<div class="flagicon"><img src="flag.gif" alt="Flag " width="160 "

height="60" /></div>

And the CSS rule looks like this:

.flagicon {

 text-align: center;

}

To center elements with fixed widths, such as images, first set the value of the parent's padding-left property to 50%. Then determine half of the width of the element you are centering and set it as a negative value in the margin-left property. That prevents the element's left side from resting on the 50% line caused by its padding and makes it slide into the middle of the page. The markup for an image in a web page using this technique looks something like this:

<img src="wolf.jpg" width="256" height="192" alt="Photo of wolf.">

The CSS rule to produce the result shown in Figure 2-7 looks like this:

body {

 padding-left: 50%;

} 

img {

 /* equal to the negative of half its width */

 margin-left: -138px;

}

Figure 2-7. The image centered without the deprecated center element
figs/csscb_0207.gif


Recipe 2.3.3.3 Vertical centering

With the element centered horizontally, you can take this technique one step further and center the image (or any other element) vertically as well. The difference with this method is that it uses the position property to make this work. The markup is the same as that used for the image element in the previous example, but this time the CSS rule is for just one selector (see Figure 2-8):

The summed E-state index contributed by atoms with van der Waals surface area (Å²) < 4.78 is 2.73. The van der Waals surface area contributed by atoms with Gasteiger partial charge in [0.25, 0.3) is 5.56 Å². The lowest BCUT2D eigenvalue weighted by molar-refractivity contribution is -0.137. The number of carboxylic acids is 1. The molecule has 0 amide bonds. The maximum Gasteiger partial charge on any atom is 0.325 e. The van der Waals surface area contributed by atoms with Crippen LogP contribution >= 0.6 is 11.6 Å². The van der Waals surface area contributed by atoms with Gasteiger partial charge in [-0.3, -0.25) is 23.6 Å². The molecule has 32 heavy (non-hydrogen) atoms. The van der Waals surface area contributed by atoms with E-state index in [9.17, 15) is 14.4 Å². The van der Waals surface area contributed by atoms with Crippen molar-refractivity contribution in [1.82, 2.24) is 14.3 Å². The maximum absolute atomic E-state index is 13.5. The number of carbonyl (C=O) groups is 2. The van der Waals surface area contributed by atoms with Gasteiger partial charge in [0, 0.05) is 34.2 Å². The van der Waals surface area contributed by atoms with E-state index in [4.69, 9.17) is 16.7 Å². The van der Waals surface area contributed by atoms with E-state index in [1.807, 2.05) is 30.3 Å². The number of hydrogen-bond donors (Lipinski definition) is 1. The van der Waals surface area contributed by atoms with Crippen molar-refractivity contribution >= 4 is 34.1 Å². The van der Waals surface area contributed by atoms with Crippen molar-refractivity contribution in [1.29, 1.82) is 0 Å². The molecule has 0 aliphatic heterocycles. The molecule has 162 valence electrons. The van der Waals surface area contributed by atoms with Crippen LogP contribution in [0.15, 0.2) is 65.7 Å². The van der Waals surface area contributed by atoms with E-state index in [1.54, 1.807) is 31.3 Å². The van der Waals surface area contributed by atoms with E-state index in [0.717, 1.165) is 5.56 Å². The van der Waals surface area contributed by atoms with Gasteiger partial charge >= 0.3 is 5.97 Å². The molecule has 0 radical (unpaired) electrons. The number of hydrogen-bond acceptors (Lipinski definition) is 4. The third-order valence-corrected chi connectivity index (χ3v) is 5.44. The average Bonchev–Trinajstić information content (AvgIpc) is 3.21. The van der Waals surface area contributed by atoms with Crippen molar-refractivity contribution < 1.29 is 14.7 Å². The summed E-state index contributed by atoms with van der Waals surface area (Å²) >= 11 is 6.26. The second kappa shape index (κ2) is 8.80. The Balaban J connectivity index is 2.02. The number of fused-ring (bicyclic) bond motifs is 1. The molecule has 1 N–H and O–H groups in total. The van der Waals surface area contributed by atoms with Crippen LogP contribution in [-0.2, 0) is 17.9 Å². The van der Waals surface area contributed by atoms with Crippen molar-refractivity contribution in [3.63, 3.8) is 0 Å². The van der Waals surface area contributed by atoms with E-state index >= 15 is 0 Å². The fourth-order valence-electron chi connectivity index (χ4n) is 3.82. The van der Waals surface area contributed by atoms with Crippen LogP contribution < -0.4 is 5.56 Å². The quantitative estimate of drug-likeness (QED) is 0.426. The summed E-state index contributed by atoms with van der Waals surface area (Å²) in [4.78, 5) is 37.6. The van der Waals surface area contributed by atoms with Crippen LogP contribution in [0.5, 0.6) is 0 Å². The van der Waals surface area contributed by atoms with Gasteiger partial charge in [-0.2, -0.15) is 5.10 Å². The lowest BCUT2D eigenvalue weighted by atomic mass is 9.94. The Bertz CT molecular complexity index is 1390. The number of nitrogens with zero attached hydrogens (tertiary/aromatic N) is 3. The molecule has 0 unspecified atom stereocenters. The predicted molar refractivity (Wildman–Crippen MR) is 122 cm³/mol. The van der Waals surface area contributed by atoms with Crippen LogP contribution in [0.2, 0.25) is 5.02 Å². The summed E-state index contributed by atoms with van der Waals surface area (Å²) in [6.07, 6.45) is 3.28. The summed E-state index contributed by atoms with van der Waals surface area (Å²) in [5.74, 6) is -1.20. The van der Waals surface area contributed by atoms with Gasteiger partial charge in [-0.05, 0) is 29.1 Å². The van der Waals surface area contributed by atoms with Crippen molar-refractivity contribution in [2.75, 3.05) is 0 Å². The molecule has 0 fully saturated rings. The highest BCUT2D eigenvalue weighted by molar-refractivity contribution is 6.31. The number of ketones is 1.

img {

 position: absolute;

 top: 50%;

 left: 50%;

 margin-top: -96px;

 margin-left: -138px;

 height: 192px;

 width: 256px;

}

Figure 2-8. The image centered horizontally and vertically on the web page
figs/csscb_0208.gif


With absolute positioning, you take the element out of the normal flow of the document and place it wherever you want.

If you want to center both text and an image (or other images) instead of just one image, enclose all the content with a div element:

<div id="centerFrame">

 <p>Epsum factorial non deposit quid pro quo hic escorol. Olypian 

quarrels et gorilla congolium sic ad nauseum. Souvlaki ignitus 

carborundum e pluribus unum. Defacto lingo est igpay atinlay.</p>

 <img src="wolf.jpg" width="256" height="192" alt="Photo of 

wolf." />

</div>

Then in the CSS rule, remove the height property and adjust the negative value of the top margin to compensate for the additional elements on the page:

#centerFrame  {

 position: absolute;

 top: 50%;

 left: 50%;

 /* adjust negative value until content is centered */

 margin-top: -150px;

 margin-left: -138px;

 width: 256px;

}

Keep the amount of content that you want centered short. If you have numerous images and long amounts of HTML text, users with small resolutions will have to scroll the page to see your centered content.

See Also

Chapter 7 for information on multicolumn layouts, which deal with the position of elements in a web page; the CSS 2.1 specification for text-align at http://www.w3.org/TR/CSS21/text.html#propdef-text-align.

    Previous Page Table of Contents Next Page
    © 2000- NIV